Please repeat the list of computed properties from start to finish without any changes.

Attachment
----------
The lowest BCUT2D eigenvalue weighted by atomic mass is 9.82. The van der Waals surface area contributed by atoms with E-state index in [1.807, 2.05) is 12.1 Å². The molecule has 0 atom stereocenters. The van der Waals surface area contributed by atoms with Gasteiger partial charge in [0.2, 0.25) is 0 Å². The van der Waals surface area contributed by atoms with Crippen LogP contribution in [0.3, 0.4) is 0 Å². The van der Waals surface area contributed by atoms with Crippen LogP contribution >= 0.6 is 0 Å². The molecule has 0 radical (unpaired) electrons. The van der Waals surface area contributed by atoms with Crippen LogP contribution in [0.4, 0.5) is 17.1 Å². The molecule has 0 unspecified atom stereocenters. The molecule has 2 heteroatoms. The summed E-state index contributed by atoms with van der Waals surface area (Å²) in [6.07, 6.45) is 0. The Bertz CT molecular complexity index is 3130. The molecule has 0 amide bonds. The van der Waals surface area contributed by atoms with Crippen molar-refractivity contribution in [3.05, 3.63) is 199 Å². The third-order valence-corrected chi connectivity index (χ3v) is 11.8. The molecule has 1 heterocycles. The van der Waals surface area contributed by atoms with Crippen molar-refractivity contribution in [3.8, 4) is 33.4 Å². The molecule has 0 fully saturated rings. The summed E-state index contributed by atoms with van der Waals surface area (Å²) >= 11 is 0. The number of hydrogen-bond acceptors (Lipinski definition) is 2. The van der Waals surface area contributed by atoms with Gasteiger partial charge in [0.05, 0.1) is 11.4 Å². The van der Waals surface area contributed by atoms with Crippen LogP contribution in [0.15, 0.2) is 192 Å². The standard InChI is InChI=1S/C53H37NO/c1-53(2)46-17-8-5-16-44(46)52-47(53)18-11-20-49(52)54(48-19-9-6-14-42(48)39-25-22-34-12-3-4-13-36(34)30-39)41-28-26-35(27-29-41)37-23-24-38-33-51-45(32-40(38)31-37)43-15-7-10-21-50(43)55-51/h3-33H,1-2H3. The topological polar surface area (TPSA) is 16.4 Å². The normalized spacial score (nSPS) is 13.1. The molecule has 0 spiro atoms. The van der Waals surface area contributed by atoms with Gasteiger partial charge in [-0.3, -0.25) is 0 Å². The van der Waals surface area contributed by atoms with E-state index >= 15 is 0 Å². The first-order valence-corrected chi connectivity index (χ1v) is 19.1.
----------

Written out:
The lowest BCUT2D eigenvalue weighted by atomic mass is 9.82. The van der Waals surface area contributed by atoms with E-state index in [1.807, 2.05) is 12.1 Å². The molecule has 0 atom stereocenters. The van der Waals surface area contributed by atoms with Gasteiger partial charge in [0.2, 0.25) is 0 Å². The van der Waals surface area contributed by atoms with Crippen LogP contribution in [0.3, 0.4) is 0 Å². The van der Waals surface area contributed by atoms with Crippen LogP contribution >= 0.6 is 0 Å². The molecule has 0 radical (unpaired) electrons. The van der Waals surface area contributed by atoms with Crippen LogP contribution in [0.4, 0.5) is 17.1 Å². The molecule has 0 unspecified atom stereocenters. The molecule has 2 heteroatoms. The summed E-state index contributed by atoms with van der Waals surface area (Å²) in [6.07, 6.45) is 0. The Bertz CT molecular complexity index is 3130. The molecule has 0 amide bonds. The van der Waals surface area contributed by atoms with Crippen molar-refractivity contribution in [3.05, 3.63) is 199 Å². The third-order valence-corrected chi connectivity index (χ3v) is 11.8. The molecule has 1 heterocycles. The van der Waals surface area contributed by atoms with Crippen molar-refractivity contribution in [3.8, 4) is 33.4 Å². The molecule has 0 fully saturated rings. The summed E-state index contributed by atoms with van der Waals surface area (Å²) >= 11 is 0. The number of hydrogen-bond acceptors (Lipinski definition) is 2. The van der Waals surface area contributed by atoms with Gasteiger partial charge in [0.05, 0.1) is 11.4 Å². The van der Waals surface area contributed by atoms with Crippen LogP contribution in [0.15, 0.2) is 192 Å². The standard InChI is InChI=1S/C53H37NO/c1-53(2)46-17-8-5-16-44(46)52-47(53)18-11-20-49(52)54(48-19-9-6-14-42(48)39-25-22-34-12-3-4-13-36(34)30-39)41-28-26-35(27-29-41)37-23-24-38-33-51-45(32-40(38)31-37)43-15-7-10-21-50(43)55-51/h3-33H,1-2H3. The topological polar surface area (TPSA) is 16.4 Å². The normalized spacial score (nSPS) is 13.1. The molecule has 0 spiro atoms. The van der Waals surface area contributed by atoms with Gasteiger partial charge in [-0.3, -0.25) is 0 Å². The van der Waals surface area contributed by atoms with E-state index >= 15 is 0 Å². The first-order valence-corrected chi connectivity index (χ1v) is 19.1.